Most tests are not that dramatic though. At times what starts as the winning variation can quickly become the losing variation as more people test out the changes. The key thing to remember is that unless the test is really harming your business; let it run until you have reached statistical significance.
Even if your ideas don’t pan out like you expect, you will have a much better idea, after the test, what your potential customers like and don’t like.
A test with results that don’t go the way you expect can sometimes leave you not wanting to test further. You can doubt your ability to gauge what’s important to your visitors or believe that one test confirms what you’ve thought all along – that your original version is the best there is. That may prove ultimately to be true, but more tests are needed to confirm.
The biggest testing mistake occurs at both extremes.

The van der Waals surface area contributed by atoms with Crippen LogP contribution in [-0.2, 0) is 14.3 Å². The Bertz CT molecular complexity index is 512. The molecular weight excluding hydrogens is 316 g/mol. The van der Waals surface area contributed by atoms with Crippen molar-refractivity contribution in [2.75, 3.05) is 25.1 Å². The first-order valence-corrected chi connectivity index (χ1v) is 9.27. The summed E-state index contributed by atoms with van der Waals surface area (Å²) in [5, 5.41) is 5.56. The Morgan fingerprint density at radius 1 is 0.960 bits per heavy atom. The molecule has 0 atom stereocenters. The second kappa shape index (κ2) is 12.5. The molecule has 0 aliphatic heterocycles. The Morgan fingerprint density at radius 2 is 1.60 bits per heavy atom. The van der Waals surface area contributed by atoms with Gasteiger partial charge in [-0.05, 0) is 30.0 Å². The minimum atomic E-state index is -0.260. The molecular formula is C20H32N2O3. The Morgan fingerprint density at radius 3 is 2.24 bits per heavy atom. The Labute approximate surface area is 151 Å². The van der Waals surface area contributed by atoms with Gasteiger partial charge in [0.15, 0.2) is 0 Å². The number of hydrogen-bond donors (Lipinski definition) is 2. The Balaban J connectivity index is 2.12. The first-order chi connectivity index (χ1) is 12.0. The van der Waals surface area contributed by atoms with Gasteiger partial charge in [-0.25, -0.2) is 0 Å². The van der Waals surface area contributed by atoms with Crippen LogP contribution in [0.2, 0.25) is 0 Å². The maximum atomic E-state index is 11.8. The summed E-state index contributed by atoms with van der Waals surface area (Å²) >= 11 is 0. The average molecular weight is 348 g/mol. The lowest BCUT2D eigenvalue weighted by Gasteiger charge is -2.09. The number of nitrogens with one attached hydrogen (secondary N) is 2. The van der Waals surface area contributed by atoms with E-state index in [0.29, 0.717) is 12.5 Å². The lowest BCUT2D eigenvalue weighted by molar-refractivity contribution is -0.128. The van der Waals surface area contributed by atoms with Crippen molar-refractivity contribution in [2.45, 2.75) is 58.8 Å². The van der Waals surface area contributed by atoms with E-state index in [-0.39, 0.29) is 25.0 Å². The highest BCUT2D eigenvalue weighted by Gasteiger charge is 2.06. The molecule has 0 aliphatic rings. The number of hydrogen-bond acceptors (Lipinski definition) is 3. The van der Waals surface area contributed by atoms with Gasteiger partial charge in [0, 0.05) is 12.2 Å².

If your first test is a complete bust, the tendency is to stop . The thinking goes like this, “This button represented my best new ideas. Clearly my visitors like my current button…why test anything else?” At the other extreme, if your first test produced an unqualified win, you don’t’ test again because you’ve found the “winner.”
In both cases more tests are warranted. Big wins can be the beginning of an even bigger win, while losing tests can be rejiggered to become winners.
Take a step back and analyze what you’ve learned about your visitors from the test. Use that information to design your next test. Build on your knowledge to keep improving not only the page your testing, but your entire website.
Start testing and find out what really motivates your visitors to click on your Call to Action button.
Create a new button incorporating a new design, color and wording. Test it against your current button and see what you learn. I think you’ll be amazed.